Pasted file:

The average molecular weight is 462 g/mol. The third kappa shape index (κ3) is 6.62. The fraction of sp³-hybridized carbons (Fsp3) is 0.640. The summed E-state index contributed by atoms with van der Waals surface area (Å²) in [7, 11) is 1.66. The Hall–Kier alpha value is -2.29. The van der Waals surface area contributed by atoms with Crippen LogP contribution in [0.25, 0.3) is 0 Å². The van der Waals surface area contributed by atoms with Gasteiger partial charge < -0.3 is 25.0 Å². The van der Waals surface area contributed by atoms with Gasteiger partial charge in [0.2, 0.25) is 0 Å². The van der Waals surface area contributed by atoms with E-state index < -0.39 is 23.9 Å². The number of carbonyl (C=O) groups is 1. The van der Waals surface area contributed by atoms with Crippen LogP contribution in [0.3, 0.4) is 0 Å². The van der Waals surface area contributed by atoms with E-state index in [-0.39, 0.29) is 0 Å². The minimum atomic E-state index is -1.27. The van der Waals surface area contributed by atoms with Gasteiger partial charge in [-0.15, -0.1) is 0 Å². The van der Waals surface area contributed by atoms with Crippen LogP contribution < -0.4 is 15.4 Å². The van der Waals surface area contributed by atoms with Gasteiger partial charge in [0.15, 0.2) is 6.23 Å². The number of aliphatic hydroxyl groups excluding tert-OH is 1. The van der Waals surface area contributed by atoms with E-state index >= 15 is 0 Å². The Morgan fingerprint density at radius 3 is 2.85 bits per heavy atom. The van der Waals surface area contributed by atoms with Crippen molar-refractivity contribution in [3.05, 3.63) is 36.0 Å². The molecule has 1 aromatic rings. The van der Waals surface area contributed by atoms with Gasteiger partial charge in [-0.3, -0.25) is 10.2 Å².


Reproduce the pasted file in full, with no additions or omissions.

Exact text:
The average molecular weight is 462 g/mol. The third kappa shape index (κ3) is 6.62. The fraction of sp³-hybridized carbons (Fsp3) is 0.640. The summed E-state index contributed by atoms with van der Waals surface area (Å²) in [7, 11) is 1.66. The Hall–Kier alpha value is -2.29. The van der Waals surface area contributed by atoms with Crippen LogP contribution in [0.25, 0.3) is 0 Å². The van der Waals surface area contributed by atoms with Gasteiger partial charge < -0.3 is 25.0 Å². The van der Waals surface area contributed by atoms with Gasteiger partial charge in [0.2, 0.25) is 0 Å². The van der Waals surface area contributed by atoms with E-state index < -0.39 is 23.9 Å². The number of carbonyl (C=O) groups is 1. The van der Waals surface area contributed by atoms with Crippen LogP contribution in [0.3, 0.4) is 0 Å². The van der Waals surface area contributed by atoms with E-state index in [-0.39, 0.29) is 0 Å². The minimum atomic E-state index is -1.27. The van der Waals surface area contributed by atoms with Gasteiger partial charge in [-0.15, -0.1) is 0 Å². The van der Waals surface area contributed by atoms with Crippen LogP contribution < -0.4 is 15.4 Å². The van der Waals surface area contributed by atoms with Gasteiger partial charge in [0.15, 0.2) is 6.23 Å². The number of aliphatic hydroxyl groups excluding tert-OH is 1. The van der Waals surface area contributed by atoms with E-state index >= 15 is 0 Å². The Morgan fingerprint density at radius 3 is 2.85 bits per heavy atom. The van der Waals surface area contributed by atoms with Crippen molar-refractivity contribution in [3.05, 3.63) is 36.0 Å². The molecule has 1 aromatic rings. The van der Waals surface area contributed by atoms with Gasteiger partial charge in [-0.3, -0.25) is 10.2 Å².